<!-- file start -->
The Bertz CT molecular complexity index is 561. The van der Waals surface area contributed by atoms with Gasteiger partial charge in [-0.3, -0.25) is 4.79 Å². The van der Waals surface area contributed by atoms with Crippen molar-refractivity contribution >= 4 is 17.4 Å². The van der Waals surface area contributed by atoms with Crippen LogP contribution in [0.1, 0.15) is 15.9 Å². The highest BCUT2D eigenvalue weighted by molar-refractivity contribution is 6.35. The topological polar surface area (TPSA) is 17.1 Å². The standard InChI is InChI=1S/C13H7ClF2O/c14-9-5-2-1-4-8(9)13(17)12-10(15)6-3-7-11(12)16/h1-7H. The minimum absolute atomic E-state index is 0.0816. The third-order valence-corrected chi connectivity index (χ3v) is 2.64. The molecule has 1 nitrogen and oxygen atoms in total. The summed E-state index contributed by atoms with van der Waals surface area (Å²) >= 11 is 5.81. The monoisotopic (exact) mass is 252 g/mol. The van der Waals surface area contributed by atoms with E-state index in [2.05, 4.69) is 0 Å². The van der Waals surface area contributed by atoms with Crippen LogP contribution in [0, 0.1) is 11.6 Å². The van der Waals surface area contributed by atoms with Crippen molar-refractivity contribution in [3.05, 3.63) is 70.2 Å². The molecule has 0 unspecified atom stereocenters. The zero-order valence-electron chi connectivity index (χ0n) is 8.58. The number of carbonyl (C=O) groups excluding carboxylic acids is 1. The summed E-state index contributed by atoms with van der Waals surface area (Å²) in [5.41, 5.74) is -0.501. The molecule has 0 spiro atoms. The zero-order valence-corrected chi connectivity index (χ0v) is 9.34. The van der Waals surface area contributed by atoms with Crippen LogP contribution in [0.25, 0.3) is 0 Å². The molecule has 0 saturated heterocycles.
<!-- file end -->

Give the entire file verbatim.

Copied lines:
The Bertz CT molecular complexity index is 561. The van der Waals surface area contributed by atoms with Gasteiger partial charge in [-0.3, -0.25) is 4.79 Å². The van der Waals surface area contributed by atoms with Crippen molar-refractivity contribution >= 4 is 17.4 Å². The van der Waals surface area contributed by atoms with Crippen LogP contribution in [0.1, 0.15) is 15.9 Å². The highest BCUT2D eigenvalue weighted by molar-refractivity contribution is 6.35. The topological polar surface area (TPSA) is 17.1 Å². The standard InChI is InChI=1S/C13H7ClF2O/c14-9-5-2-1-4-8(9)13(17)12-10(15)6-3-7-11(12)16/h1-7H. The minimum absolute atomic E-state index is 0.0816. The third-order valence-corrected chi connectivity index (χ3v) is 2.64. The molecule has 1 nitrogen and oxygen atoms in total. The summed E-state index contributed by atoms with van der Waals surface area (Å²) >= 11 is 5.81. The monoisotopic (exact) mass is 252 g/mol. The van der Waals surface area contributed by atoms with E-state index in [2.05, 4.69) is 0 Å². The van der Waals surface area contributed by atoms with Crippen LogP contribution in [0, 0.1) is 11.6 Å². The van der Waals surface area contributed by atoms with Crippen molar-refractivity contribution in [3.05, 3.63) is 70.2 Å². The molecule has 0 unspecified atom stereocenters. The zero-order valence-electron chi connectivity index (χ0n) is 8.58. The number of carbonyl (C=O) groups excluding carboxylic acids is 1. The summed E-state index contributed by atoms with van der Waals surface area (Å²) in [5.41, 5.74) is -0.501. The molecule has 0 spiro atoms. The zero-order valence-corrected chi connectivity index (χ0v) is 9.34. The van der Waals surface area contributed by atoms with Crippen LogP contribution in [0.25, 0.3) is 0 Å². The molecule has 0 saturated heterocycles.